Luke Frees has just released his latest double single Most of the Time and Trauma Bound, cataloguing his reflections on breakups and the sense of loss that follows. His musical explorations expand eternally into landscapes of human emotions.
Most of the Time and Trauma Bound is your latest double single! It’s absolutely beautiful. What are some of the themes that you sought to cover with these tracks?
Thank you so much! I wrote these songs when I was just going through a breakup, and the a-side, Most Of The Time, was my way of making sense of a very specific feeling I had about forgetting memories and the little inside jokes we’d shared, while the b-side was more of a soundscape exploration that tried to pinpoint that emotion of loss without using words.
And, do the two tracks connect to each other and collectively bring out these themes? If yes, what are some of the elements that you used to bridge the tracks?
Both of these tracks are related to each other, but in a kind of paradoxical way. The a-side is a literal account of something happening during a breakup, while the b-side is trying to convey a similar emotion in a more figurative sense. Musically, they don’t actually share a lot of similarities—the a-side is full of mournful violin and Americana-style acoustic guitars, and the b-side is ambient and influenced by Berlin-era Bowie—but they carry the same emotional undertones.
Frees uses layered melodies to manifest a magical musical depth that we can’t help but drip into. As we percolate through this continuum of weaving violins and emotive guitar acoustics, the stories in the lyrics craft a cinematic experience. The artist is a storytelling musician with a penchant for words that roam through the melancholic halls of melodies.
You’ve released quite a bit of music this year! 6 songs including this double single! What are some of the musical concepts and styles that you found yourself constantly gravitating to?
Yes! I started the year with a song-a-week project (that I ended up bailing on in mid-July), but it left me with at least 20 or so songs that I’m revising and editing. The concepts and styles that I come back to are often a by-product of my writing style—I usually write lyrics on a typewriter and go through a lot of drafts until I’m sure I’m saying what I want to say as clearly as I mean to—so that usually lends itself to lyrically dense narrative driven songs. One of my ideas with this series of double singles is to make the b-sides more spontaneous and experimental, in an effort to push myself out of that comfort zone a little bit.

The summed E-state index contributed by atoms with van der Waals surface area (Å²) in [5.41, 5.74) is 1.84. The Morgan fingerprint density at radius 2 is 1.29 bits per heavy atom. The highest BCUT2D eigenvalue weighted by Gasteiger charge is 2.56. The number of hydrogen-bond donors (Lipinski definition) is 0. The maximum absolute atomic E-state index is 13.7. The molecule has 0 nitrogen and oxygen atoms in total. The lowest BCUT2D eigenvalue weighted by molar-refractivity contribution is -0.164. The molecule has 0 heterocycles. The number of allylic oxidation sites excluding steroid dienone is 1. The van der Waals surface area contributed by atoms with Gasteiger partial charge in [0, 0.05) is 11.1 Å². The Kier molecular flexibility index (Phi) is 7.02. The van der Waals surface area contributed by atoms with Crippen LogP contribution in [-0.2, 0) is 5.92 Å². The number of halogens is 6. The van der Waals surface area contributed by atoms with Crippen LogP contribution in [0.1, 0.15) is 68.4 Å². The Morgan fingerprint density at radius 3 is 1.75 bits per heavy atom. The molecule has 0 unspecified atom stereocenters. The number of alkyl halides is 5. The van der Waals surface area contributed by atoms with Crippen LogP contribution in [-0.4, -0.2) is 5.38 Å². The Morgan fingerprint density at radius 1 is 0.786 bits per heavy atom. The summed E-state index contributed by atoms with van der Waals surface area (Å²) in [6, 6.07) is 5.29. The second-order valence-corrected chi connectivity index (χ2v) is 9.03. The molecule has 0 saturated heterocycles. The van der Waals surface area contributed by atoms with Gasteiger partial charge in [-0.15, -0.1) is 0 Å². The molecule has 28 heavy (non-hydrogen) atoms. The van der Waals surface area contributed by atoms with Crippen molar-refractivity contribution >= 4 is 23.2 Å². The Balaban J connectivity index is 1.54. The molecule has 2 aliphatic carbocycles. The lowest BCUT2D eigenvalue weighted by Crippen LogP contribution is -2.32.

What would you want your listeners to take away from this double single?
I’d love for my listeners to be able to connect with the emotions in these songs. And when listening to the lyrics of Most Of The Time, maybe even connecting with that sinking feeling that you won’t be able to hold onto all those memories forever. Even if you can’t relate to the specific circumstances, if people just relate to how that general feeling of nostalgia and loss, I did what I wanted to do with these songs.
The acoustic bliss created by ringing violin melodies resonates with a deep loneliness that is incredibly heartbreaking. And the violin solos make for a magnificent display as it spirals with love and loss. Its torrential flow beautifully edges the line between dissonance and euphony with emotional grace. The musical scene that the artist erects and harvests is difficult to recover from. Its pain empathizes with ours, fills the cavity of loss and holds our hand in our grief.
How would you describe your musical journey beginning from After the Rain and The Cotones, till now?
That’s a great question. I think After The Rain was a great test to see if I could actually do it—it was really before The Cotones had gotten the ball rolling, so it was a great place for me to try out different songwriting styles and ideas and find my voice.
With The Cotones, I had so much fun working and writing songs with other people. I was the main lyricist of the group, but we all collaborated musically and the tension and push and pull between all of our various influences was what I think made that a beautiful collaboration for me.
When The Cotones disbanded, I realized I had to find that tension of influences within myself, since I didn’t have other people to lean on as much anymore. So that’s what I was trying to do with Point Of You and what I’m continuing to do with these singles coming up. I think the greatest artists are the ones that are a mosaic of their influences, and as a songwriter, drawing from as many colorful and different influences as possible is the best way to find a truly original voice.
What can we look forward to, music-wise, in the near future?
I’m staying on this single-a-month train as long as I can! Each single has an a-side and a b-side (December’s is already mixed and mastered and I can’t wait to share that one too!).
Beautifully composed and delivered! Nothing like it!